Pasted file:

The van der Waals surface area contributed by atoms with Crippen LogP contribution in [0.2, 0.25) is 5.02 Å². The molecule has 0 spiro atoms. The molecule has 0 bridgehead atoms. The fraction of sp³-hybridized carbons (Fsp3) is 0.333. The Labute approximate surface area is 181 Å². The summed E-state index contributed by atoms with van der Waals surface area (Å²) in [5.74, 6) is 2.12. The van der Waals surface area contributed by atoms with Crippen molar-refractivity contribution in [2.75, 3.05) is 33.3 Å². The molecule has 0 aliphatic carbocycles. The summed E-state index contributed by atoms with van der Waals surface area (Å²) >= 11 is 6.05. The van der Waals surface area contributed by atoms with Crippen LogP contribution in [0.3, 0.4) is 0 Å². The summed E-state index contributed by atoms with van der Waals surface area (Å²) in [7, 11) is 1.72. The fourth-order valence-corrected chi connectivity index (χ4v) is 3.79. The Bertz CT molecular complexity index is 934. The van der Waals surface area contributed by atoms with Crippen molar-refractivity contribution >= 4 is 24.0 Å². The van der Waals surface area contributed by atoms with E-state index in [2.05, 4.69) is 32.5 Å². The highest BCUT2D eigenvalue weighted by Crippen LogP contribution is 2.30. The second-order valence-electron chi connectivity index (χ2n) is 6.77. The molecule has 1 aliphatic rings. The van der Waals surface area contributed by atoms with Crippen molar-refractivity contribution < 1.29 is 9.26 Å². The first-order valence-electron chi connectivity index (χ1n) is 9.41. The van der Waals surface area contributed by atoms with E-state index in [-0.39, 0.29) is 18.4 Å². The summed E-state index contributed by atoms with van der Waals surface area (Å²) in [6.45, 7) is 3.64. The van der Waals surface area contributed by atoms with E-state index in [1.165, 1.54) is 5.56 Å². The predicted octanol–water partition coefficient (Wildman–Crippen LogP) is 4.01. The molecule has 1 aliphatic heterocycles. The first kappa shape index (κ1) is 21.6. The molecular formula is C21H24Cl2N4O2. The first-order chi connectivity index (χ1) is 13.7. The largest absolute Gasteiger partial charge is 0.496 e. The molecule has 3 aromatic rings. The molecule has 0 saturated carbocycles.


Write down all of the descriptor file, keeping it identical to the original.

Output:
The van der Waals surface area contributed by atoms with Crippen LogP contribution in [0.2, 0.25) is 5.02 Å². The molecule has 0 spiro atoms. The molecule has 0 bridgehead atoms. The fraction of sp³-hybridized carbons (Fsp3) is 0.333. The Labute approximate surface area is 181 Å². The summed E-state index contributed by atoms with van der Waals surface area (Å²) in [5.74, 6) is 2.12. The van der Waals surface area contributed by atoms with Crippen molar-refractivity contribution in [2.75, 3.05) is 33.3 Å². The molecule has 0 aliphatic carbocycles. The summed E-state index contributed by atoms with van der Waals surface area (Å²) >= 11 is 6.05. The van der Waals surface area contributed by atoms with Crippen LogP contribution in [0.3, 0.4) is 0 Å². The summed E-state index contributed by atoms with van der Waals surface area (Å²) in [7, 11) is 1.72. The fourth-order valence-corrected chi connectivity index (χ4v) is 3.79. The Bertz CT molecular complexity index is 934. The van der Waals surface area contributed by atoms with Crippen molar-refractivity contribution >= 4 is 24.0 Å². The van der Waals surface area contributed by atoms with E-state index in [2.05, 4.69) is 32.5 Å². The highest BCUT2D eigenvalue weighted by Crippen LogP contribution is 2.30. The second-order valence-electron chi connectivity index (χ2n) is 6.77. The molecule has 1 aliphatic rings. The van der Waals surface area contributed by atoms with Crippen molar-refractivity contribution < 1.29 is 9.26 Å². The first-order valence-electron chi connectivity index (χ1n) is 9.41. The van der Waals surface area contributed by atoms with E-state index in [-0.39, 0.29) is 18.4 Å². The summed E-state index contributed by atoms with van der Waals surface area (Å²) in [6.45, 7) is 3.64. The van der Waals surface area contributed by atoms with E-state index in [1.165, 1.54) is 5.56 Å². The predicted octanol–water partition coefficient (Wildman–Crippen LogP) is 4.01. The molecule has 1 aliphatic heterocycles. The first kappa shape index (κ1) is 21.6. The molecular formula is C21H24Cl2N4O2. The first-order chi connectivity index (χ1) is 13.7. The largest absolute Gasteiger partial charge is 0.496 e. The molecule has 3 aromatic rings. The molecule has 0 saturated carbocycles.